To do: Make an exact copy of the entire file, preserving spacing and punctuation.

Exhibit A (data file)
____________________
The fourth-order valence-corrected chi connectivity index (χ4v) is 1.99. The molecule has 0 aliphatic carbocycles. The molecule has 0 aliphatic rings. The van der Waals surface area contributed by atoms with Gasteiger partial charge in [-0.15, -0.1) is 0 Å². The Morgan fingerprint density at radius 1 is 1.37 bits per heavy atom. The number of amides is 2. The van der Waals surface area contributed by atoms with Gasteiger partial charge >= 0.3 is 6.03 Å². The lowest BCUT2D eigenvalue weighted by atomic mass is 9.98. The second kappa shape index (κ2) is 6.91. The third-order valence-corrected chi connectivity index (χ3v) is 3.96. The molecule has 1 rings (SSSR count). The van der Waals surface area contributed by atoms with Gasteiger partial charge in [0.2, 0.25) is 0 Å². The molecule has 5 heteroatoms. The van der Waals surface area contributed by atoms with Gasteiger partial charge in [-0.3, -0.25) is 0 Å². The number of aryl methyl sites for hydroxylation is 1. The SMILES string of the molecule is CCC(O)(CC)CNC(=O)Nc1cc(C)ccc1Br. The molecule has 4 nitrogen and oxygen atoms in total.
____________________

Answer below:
The fourth-order valence-corrected chi connectivity index (χ4v) is 1.99. The molecule has 0 aliphatic carbocycles. The molecule has 0 aliphatic rings. The van der Waals surface area contributed by atoms with Gasteiger partial charge in [-0.15, -0.1) is 0 Å². The Morgan fingerprint density at radius 1 is 1.37 bits per heavy atom. The number of amides is 2. The van der Waals surface area contributed by atoms with Gasteiger partial charge >= 0.3 is 6.03 Å². The lowest BCUT2D eigenvalue weighted by atomic mass is 9.98. The second kappa shape index (κ2) is 6.91. The third-order valence-corrected chi connectivity index (χ3v) is 3.96. The molecule has 1 rings (SSSR count). The van der Waals surface area contributed by atoms with Gasteiger partial charge in [0.2, 0.25) is 0 Å². The molecule has 5 heteroatoms. The van der Waals surface area contributed by atoms with Gasteiger partial charge in [-0.3, -0.25) is 0 Å². The number of aryl methyl sites for hydroxylation is 1. The SMILES string of the molecule is CCC(O)(CC)CNC(=O)Nc1cc(C)ccc1Br. The molecule has 4 nitrogen and oxygen atoms in total.